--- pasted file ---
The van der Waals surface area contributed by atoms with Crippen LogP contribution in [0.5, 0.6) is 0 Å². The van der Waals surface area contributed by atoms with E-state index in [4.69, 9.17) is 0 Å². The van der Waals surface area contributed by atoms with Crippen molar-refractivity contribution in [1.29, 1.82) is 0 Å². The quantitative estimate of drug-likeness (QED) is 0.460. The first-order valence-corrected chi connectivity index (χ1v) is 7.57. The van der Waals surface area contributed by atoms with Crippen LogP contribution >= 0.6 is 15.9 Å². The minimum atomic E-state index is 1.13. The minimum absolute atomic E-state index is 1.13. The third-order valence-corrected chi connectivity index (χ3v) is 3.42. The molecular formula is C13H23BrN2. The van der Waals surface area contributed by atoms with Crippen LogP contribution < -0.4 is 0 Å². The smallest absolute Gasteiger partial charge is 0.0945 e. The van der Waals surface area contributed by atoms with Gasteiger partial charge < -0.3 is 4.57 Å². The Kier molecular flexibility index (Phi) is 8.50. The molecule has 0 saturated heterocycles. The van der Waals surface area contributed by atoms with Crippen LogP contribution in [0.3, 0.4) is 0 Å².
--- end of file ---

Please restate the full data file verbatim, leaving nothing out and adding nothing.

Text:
The van der Waals surface area contributed by atoms with Crippen LogP contribution in [0.5, 0.6) is 0 Å². The van der Waals surface area contributed by atoms with E-state index in [4.69, 9.17) is 0 Å². The van der Waals surface area contributed by atoms with Crippen molar-refractivity contribution in [1.29, 1.82) is 0 Å². The quantitative estimate of drug-likeness (QED) is 0.460. The first-order valence-corrected chi connectivity index (χ1v) is 7.57. The van der Waals surface area contributed by atoms with Crippen LogP contribution >= 0.6 is 15.9 Å². The minimum atomic E-state index is 1.13. The minimum absolute atomic E-state index is 1.13. The third-order valence-corrected chi connectivity index (χ3v) is 3.42. The molecular formula is C13H23BrN2. The van der Waals surface area contributed by atoms with Crippen LogP contribution < -0.4 is 0 Å². The smallest absolute Gasteiger partial charge is 0.0945 e. The van der Waals surface area contributed by atoms with Gasteiger partial charge < -0.3 is 4.57 Å². The Kier molecular flexibility index (Phi) is 8.50. The molecule has 0 saturated heterocycles. The van der Waals surface area contributed by atoms with Crippen LogP contribution in [0.3, 0.4) is 0 Å².